Did you know that SIDS (Sudden Infant Death Syndrome) and accidental deaths from strangulation or suffocation account for well over 3500 infant deaths in the U.S.? The irony here is that despite a major decrease in the incidence of sudden infant death syndrome (SIDS) since the American Academy of Pediatrics (AAP) released its recommendation in 1992, this decline has plateaued in recent years. Concurrently, other causes of sudden unexpected infant death that occur during sleep (sleep-related deaths), including suffocation, asphyxia, and entrapment, and ill-defined or unspecified causes of death have increased in incidence since the early 2000s.
However daunting and scary the statistics maybe, however unpredictable the occurrence of a sleep accident maybe, there are certain things we, as parents, can do to mitigate the risks. The American Academy of Pediatrics (AAP) has put together a set of guidelines and recommendations to help us parents avoid baby sleep related accidents that can sometimes result in injuries and even death.
Babies should sleep on their backs for all sleep times – for naps and at night – at least until their first birthdays. Babies who sleep on their backs are much less likely to die of SIDS than babies who sleep on their stomachs or sides.
Newborns should be placed skin-to-skin with their mother as soon after birth as possible, at least for the first hour. After that, or when the mother needs to sleep or cannot do skin-to-skin, babies should be placed on their backs in the bassinet.
Some babies will roll onto their stomachs. You should always place your baby to sleep on the back, but if your baby is comfortable rolling both ways (back to tummy, tummy to back), then you do not have to return your baby to the back. However, be sure that there are no blankets, pillows, stuffed toys, or bumper pads around your baby, so that your baby does not roll into any of those items, which could cause blockage of air flow.
If your baby falls asleep in a car seat, stroller, swing, infant carrier, or sling, you should move him or her to a firm sleep surface on his or her back as soon as possible.
Use a firm sleep surface. A crib, bassinet, portable crib, or play yard that meets the safety standards of the Consumer Product Safety Commission (CPSC) is recommended along with a tight-fitting, firm mattress and fitted sheet designed for that particular product. Nothing else should be in the crib except for the baby. A firm surface is a hard surface; it should not indent when the baby is lying on it. Bedside sleepers that meet CPSC safety standards may be an option, but there are no published studies that have examined the safety of these products. In addition, some crib mattresses and sleep surfaces are advertised to reduce the risk of SIDS. There is no evidence that this is true, but parents can use these products if they meet CPSC safety standards.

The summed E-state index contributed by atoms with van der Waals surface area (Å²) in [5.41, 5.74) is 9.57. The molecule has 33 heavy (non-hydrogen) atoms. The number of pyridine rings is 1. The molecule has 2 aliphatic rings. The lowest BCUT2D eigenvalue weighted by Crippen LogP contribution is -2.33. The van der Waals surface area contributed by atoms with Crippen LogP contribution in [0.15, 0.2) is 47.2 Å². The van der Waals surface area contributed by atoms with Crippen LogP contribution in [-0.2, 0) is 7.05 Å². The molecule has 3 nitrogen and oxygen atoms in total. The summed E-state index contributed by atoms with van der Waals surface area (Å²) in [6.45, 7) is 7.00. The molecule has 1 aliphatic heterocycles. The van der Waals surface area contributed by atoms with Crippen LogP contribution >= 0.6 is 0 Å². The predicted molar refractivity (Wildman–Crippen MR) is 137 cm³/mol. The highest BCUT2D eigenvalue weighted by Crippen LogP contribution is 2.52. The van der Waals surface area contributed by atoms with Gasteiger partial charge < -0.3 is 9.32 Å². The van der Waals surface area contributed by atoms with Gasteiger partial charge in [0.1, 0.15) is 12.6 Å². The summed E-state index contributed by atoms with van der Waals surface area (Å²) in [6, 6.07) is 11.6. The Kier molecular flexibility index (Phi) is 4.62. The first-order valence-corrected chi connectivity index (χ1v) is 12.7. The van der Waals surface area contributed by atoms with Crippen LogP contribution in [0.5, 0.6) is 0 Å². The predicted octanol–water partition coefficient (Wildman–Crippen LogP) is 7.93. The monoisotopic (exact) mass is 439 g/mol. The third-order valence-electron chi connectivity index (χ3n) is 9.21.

Keep baby’s sleep area in the same room where you sleep for the first 6 months or, ideally, for the first year. Place your baby’s crib, bassinet, portable crib, or play yard in your bedroom, close to your bed. The AAP recommends room sharing because it can decrease the risk of SIDS by as much as 50% and is much safer than bed sharing. In addition, room sharing will make it easier for you to feed, comfort, and watch your baby.
Only bring your baby into your bed to feed or comfort. Place your baby back in his or her own sleep space when you are ready to go to sleep. If there is any possibility that you might fall asleep, make sure there are no pillows, sheets, blankets, or any other items that could cover your baby’s face, head, and neck, or overheat your baby. As soon as you wake up, be sure to move the baby to his or her own bed.
Bed-sharing is not recommended for any babies. However, certain situations make bed-sharing even more dangerous. Therefore, you should not bed share with your baby if:
- Your baby is younger than 4 months old.
- Your baby was born prematurely or with low birth weight.
- You or any other person in the bed is a smoker (even if you do not smoke in bed).
- The mother of the baby smoked during pregnancy.
- You have taken any medicines or drugs that might make it harder for you to wake up.
- You drank any alcohol.
- You are not the baby’s parent.
- The surface is soft, such as a waterbed, old mattress, sofa, couch, or armchair.
- There is soft bedding like pillows or blankets on the bed.
Never place your baby to sleep on a couch, sofa, or armchair. This is an extremely dangerous place for your baby to sleep.
Keep soft objects, loose bedding, or any objects that could increase the risk of entrapment, suffocation, or strangulation out of the baby’s sleep area. These include pillows, quilts, comforters, sheepskins, blankets, toys, bumper pads or similar products that attach to crib slats or sides. If you are worried about your baby getting cold, you can use infant sleep clothing, such as a wearable blanket. In general, your baby should be dressed with only one layer more than you are wearing.
It is fine to swaddle your baby. However, make sure that the baby is always on his or her back when swaddled. The swaddle should not be too tight or make it hard for the baby to breathe or move his or her hips. When your baby looks like he or she is trying to roll over, you should stop swaddling.
Try giving a pacifier at nap time and bedtime. This helps reduce the risk of SIDS, even if it falls out after the baby is asleep. If you are breastfeeding, wait until breastfeeding is going well before offering a pacifier. This usually takes 2-3 weeks. If you are not breastfeeding your baby, you can start the pacifier whenever you like. It’s OK if your baby doesn’t want a pacifier. You can try offering again later, but some babies simply don’t like them. If the pacifier falls out after your baby falls asleep, you don’t have to put it back in.